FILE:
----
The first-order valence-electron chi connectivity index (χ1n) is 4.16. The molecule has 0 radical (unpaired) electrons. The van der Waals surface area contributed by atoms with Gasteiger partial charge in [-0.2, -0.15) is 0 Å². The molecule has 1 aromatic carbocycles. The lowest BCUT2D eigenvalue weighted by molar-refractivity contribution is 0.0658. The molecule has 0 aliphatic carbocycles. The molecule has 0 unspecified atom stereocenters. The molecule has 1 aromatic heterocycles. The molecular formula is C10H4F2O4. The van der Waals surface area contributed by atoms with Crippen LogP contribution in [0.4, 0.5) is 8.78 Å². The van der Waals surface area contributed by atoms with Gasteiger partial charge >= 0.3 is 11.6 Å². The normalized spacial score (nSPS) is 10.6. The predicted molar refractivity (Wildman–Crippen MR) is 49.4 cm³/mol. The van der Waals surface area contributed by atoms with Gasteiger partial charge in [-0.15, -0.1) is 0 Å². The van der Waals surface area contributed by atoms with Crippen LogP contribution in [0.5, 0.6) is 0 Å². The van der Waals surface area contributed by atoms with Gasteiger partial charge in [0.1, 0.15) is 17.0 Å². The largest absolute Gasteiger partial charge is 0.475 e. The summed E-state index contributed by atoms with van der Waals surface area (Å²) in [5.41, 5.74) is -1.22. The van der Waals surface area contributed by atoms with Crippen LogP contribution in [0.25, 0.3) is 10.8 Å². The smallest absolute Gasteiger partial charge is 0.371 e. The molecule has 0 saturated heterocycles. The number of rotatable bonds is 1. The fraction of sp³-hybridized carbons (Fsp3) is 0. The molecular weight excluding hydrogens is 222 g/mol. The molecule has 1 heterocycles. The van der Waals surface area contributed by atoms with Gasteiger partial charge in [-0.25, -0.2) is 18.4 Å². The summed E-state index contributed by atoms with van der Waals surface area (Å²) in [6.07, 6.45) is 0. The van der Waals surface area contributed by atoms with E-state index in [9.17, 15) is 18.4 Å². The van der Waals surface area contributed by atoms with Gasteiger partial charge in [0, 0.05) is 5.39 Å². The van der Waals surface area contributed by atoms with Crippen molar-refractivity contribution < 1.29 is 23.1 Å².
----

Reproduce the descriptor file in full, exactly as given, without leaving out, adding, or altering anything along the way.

The first-order valence-electron chi connectivity index (χ1n) is 4.16. The molecule has 0 radical (unpaired) electrons. The van der Waals surface area contributed by atoms with Gasteiger partial charge in [-0.2, -0.15) is 0 Å². The molecule has 1 aromatic carbocycles. The lowest BCUT2D eigenvalue weighted by molar-refractivity contribution is 0.0658. The molecule has 0 aliphatic carbocycles. The molecule has 0 unspecified atom stereocenters. The molecule has 1 aromatic heterocycles. The molecular formula is C10H4F2O4. The van der Waals surface area contributed by atoms with Crippen LogP contribution in [0.4, 0.5) is 8.78 Å². The van der Waals surface area contributed by atoms with Gasteiger partial charge >= 0.3 is 11.6 Å². The normalized spacial score (nSPS) is 10.6. The predicted molar refractivity (Wildman–Crippen MR) is 49.4 cm³/mol. The van der Waals surface area contributed by atoms with Gasteiger partial charge in [-0.15, -0.1) is 0 Å². The van der Waals surface area contributed by atoms with Crippen LogP contribution in [0.5, 0.6) is 0 Å². The van der Waals surface area contributed by atoms with Gasteiger partial charge in [0.1, 0.15) is 17.0 Å². The largest absolute Gasteiger partial charge is 0.475 e. The summed E-state index contributed by atoms with van der Waals surface area (Å²) in [5.41, 5.74) is -1.22. The van der Waals surface area contributed by atoms with Crippen LogP contribution in [0.25, 0.3) is 10.8 Å². The smallest absolute Gasteiger partial charge is 0.371 e. The molecule has 0 saturated heterocycles. The number of rotatable bonds is 1. The fraction of sp³-hybridized carbons (Fsp3) is 0. The molecular weight excluding hydrogens is 222 g/mol. The molecule has 1 heterocycles. The van der Waals surface area contributed by atoms with Gasteiger partial charge in [-0.25, -0.2) is 18.4 Å². The summed E-state index contributed by atoms with van der Waals surface area (Å²) in [6.07, 6.45) is 0. The van der Waals surface area contributed by atoms with E-state index in [9.17, 15) is 18.4 Å². The van der Waals surface area contributed by atoms with Gasteiger partial charge in [0, 0.05) is 5.39 Å². The van der Waals surface area contributed by atoms with Crippen molar-refractivity contribution < 1.29 is 23.1 Å².